Romantic Readings

Through a series of recent conversations I’ve had with a dear friend and mentor who happens to be a conservative theologian, I’ve learned that there is a stigma placed on liberal theologians; namely, that we are intellectually dishonest. It’s pretty easy to see how this stigma developed. Liberal theologians tend to have a “low” view of scripture, one that admits that the various works that comprise any religious canon come to us filtered through disparate cultures and personalities, leaving them full of claims that, when held up to a modern historical account (or a modern conception of ethics and morality), don’t necessarily line up.

To admit such a thing doesn’t seem like much of a problem to me. The problem, according to those with a “high” view of scripture (stereotypically seen as deeming scripture to be inerrant), is that liberal theologians shouldn’t be claiming that scripture has the power to reveal the truth or provide a moral framework for one’s life. Therefore, liberal preachers who tell entire congregations how the world works or how to act based off of a scripture they don’t actually consider to be “true” are engaging in intellectual dishonesty.

I’m not a preacher. I’m technically not a qualified theologian. That said, this controversy touches on something very dear to my heart: romantic readings. What is a romantic reading? The most iconic example of romantic reading is the way Don Quixote reads the world around him. He is obsessed with the chivalrous ideals touted in the books he has read, and believes with all his heart that he is a knight errant charged with the duty to defend the helpless and destroy the wicked. He sees a windmill and reads it as an evil giant he is duty-bound to slay. In the end, he is killed because of this belief. He was willing to die for a romantic reading of reality.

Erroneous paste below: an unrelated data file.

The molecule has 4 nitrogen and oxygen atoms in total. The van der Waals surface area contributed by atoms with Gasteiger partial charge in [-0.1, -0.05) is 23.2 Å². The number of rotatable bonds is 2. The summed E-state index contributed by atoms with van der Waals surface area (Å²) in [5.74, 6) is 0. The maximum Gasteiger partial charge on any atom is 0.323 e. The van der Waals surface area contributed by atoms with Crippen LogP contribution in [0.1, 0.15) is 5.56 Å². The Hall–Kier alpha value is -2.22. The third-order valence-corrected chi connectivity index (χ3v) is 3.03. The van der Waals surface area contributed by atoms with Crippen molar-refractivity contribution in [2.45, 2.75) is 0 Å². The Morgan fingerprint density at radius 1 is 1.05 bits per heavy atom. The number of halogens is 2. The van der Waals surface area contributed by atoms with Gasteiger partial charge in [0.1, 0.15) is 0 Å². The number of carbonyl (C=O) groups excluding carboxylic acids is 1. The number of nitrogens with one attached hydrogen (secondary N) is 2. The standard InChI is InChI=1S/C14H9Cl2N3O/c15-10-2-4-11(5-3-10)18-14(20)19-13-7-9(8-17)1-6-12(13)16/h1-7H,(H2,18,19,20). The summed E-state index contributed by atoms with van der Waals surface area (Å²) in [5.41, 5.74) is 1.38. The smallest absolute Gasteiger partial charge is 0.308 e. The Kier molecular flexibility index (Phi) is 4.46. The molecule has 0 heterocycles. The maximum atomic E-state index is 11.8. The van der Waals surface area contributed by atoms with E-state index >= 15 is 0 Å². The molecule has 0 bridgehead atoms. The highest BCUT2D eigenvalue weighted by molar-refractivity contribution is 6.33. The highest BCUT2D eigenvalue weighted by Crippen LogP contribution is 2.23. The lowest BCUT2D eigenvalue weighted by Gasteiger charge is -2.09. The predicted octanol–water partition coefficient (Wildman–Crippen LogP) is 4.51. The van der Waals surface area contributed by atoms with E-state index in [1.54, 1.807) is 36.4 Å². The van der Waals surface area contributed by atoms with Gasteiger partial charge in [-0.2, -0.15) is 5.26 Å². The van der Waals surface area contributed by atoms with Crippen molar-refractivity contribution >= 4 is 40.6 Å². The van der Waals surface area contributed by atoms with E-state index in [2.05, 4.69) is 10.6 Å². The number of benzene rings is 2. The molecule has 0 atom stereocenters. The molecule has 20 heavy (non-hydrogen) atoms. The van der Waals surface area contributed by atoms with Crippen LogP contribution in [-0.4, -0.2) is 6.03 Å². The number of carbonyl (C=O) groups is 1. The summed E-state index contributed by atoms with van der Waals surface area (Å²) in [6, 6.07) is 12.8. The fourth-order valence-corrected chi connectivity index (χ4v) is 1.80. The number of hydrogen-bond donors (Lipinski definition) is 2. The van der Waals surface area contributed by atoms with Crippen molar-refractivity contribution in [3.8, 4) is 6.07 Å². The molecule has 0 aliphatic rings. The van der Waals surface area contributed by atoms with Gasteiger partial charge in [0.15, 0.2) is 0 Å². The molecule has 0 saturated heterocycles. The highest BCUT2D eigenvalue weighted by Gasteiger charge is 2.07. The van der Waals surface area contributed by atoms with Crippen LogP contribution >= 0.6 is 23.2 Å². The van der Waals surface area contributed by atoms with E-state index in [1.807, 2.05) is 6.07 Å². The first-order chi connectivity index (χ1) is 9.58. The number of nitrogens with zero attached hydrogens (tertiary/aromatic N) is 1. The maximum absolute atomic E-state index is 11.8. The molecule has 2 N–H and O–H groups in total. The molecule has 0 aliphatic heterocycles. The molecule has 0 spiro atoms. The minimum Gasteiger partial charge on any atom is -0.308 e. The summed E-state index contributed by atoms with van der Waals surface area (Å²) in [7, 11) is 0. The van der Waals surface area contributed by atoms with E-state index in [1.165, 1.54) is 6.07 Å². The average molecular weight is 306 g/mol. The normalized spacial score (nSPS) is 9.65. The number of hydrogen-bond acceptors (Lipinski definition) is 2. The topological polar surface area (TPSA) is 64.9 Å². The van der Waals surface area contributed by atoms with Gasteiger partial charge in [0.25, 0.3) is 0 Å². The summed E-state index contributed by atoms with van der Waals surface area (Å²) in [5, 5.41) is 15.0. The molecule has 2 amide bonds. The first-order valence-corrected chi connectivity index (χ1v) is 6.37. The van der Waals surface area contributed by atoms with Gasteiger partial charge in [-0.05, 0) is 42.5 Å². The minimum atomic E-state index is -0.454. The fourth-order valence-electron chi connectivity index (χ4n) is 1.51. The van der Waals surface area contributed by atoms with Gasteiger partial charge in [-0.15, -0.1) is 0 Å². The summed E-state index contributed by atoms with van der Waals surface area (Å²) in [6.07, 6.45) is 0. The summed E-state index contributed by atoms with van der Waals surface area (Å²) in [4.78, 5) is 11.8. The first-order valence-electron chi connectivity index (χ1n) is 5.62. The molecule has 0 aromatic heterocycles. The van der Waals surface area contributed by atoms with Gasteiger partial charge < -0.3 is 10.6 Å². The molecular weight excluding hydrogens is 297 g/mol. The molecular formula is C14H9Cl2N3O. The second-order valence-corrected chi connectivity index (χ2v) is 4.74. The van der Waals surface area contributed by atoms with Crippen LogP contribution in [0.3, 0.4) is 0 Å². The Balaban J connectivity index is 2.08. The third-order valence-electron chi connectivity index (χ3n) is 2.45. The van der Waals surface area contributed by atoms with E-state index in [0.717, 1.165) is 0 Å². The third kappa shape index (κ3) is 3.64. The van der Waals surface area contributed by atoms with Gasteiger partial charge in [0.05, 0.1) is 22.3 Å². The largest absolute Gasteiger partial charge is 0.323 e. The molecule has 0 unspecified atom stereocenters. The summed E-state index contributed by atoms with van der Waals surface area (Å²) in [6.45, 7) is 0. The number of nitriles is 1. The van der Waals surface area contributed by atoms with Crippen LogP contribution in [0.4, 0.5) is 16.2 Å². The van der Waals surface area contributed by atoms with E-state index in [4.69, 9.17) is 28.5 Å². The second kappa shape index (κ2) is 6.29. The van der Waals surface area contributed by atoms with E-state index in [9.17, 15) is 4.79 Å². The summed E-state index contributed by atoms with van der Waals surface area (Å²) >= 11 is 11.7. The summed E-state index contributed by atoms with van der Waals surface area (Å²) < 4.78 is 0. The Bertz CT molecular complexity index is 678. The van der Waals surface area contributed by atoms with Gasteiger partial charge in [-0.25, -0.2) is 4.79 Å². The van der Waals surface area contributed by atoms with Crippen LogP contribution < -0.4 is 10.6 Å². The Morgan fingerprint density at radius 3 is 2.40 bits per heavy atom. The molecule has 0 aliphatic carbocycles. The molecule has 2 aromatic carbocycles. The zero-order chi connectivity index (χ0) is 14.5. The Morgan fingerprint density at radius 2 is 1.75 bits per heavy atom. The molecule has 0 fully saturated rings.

There is obvious danger in this kind of faith. Religious fanatics engage in bloody crusades motivated by this kind of faith, and I by no means condone such acts. On the other hand, Nobel Peace Prize winner Albert Schweitzer also had this kind of faith. He admits in his book The Quest of the Historical Jesus that Jesus believed the end of the world was coming within a generation. He admits that the Bible is probably not “true” in the literal sense of the word. Yet, he gave up all the celebrity and fame he’d acquired in Europe and moved to Africa in order to establish a world-class hospital, where he died.

The point is, you don’t have to believe something is actually true in order to give your life to it. You don’t have to empirically prove something before you consider it worth sharing. And even though I don’t think the Bible is literally true, that doesn’t preclude me from believing that it was divinely inspired, and it certainly doesn’t preclude me from reading it romantically, and in turn reading the world around me romantically. I believe in Jesus Christ and am willing to die for this belief. Does this make me intellectually dishonest?


Anonymous said...

Kudos Bryan!

Resist. Refuse. Renounce. said...

The short answer to your question is: no.

Bryan Tarpley said...

Thanks, RRR. Is there a long answer?